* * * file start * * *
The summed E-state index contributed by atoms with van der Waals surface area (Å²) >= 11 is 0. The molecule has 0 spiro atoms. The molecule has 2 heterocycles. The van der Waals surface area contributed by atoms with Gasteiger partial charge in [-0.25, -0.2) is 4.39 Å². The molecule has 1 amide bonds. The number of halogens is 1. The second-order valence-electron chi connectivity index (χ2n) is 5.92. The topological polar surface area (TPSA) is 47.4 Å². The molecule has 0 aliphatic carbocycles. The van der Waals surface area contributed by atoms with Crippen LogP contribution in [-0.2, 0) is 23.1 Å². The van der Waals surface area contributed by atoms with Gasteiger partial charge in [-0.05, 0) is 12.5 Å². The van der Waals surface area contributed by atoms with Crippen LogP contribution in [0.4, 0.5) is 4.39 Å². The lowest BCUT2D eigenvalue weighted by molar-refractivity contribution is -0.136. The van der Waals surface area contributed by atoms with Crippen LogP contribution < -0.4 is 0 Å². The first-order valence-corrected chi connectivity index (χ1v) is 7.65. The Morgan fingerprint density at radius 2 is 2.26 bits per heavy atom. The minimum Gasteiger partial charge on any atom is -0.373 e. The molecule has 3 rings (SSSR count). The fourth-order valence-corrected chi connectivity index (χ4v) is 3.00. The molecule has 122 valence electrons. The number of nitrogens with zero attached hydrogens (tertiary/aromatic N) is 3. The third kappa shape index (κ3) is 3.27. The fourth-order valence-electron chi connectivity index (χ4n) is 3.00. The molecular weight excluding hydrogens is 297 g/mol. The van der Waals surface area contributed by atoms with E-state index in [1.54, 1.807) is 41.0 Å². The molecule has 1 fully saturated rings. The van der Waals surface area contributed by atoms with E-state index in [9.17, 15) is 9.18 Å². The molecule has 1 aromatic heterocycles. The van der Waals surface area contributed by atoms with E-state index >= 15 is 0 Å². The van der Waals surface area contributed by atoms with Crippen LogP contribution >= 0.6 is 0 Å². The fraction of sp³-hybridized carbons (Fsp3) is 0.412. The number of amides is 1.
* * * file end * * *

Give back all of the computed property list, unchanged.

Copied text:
The summed E-state index contributed by atoms with van der Waals surface area (Å²) >= 11 is 0. The molecule has 0 spiro atoms. The molecule has 2 heterocycles. The van der Waals surface area contributed by atoms with Gasteiger partial charge in [-0.25, -0.2) is 4.39 Å². The molecule has 1 amide bonds. The number of halogens is 1. The second-order valence-electron chi connectivity index (χ2n) is 5.92. The topological polar surface area (TPSA) is 47.4 Å². The molecule has 0 aliphatic carbocycles. The van der Waals surface area contributed by atoms with Crippen LogP contribution in [-0.2, 0) is 23.1 Å². The van der Waals surface area contributed by atoms with Gasteiger partial charge in [-0.05, 0) is 12.5 Å². The van der Waals surface area contributed by atoms with Crippen LogP contribution in [0.4, 0.5) is 4.39 Å². The lowest BCUT2D eigenvalue weighted by molar-refractivity contribution is -0.136. The van der Waals surface area contributed by atoms with Crippen LogP contribution < -0.4 is 0 Å². The first-order valence-corrected chi connectivity index (χ1v) is 7.65. The Morgan fingerprint density at radius 2 is 2.26 bits per heavy atom. The minimum Gasteiger partial charge on any atom is -0.373 e. The molecule has 3 rings (SSSR count). The fourth-order valence-corrected chi connectivity index (χ4v) is 3.00. The molecule has 122 valence electrons. The number of nitrogens with zero attached hydrogens (tertiary/aromatic N) is 3. The third kappa shape index (κ3) is 3.27. The fourth-order valence-electron chi connectivity index (χ4n) is 3.00. The molecular weight excluding hydrogens is 297 g/mol. The van der Waals surface area contributed by atoms with E-state index in [1.54, 1.807) is 41.0 Å². The molecule has 1 fully saturated rings. The van der Waals surface area contributed by atoms with E-state index in [9.17, 15) is 9.18 Å². The molecule has 1 aromatic heterocycles. The van der Waals surface area contributed by atoms with E-state index >= 15 is 0 Å². The van der Waals surface area contributed by atoms with Crippen LogP contribution >= 0.6 is 0 Å². The fraction of sp³-hybridized carbons (Fsp3) is 0.412. The number of amides is 1.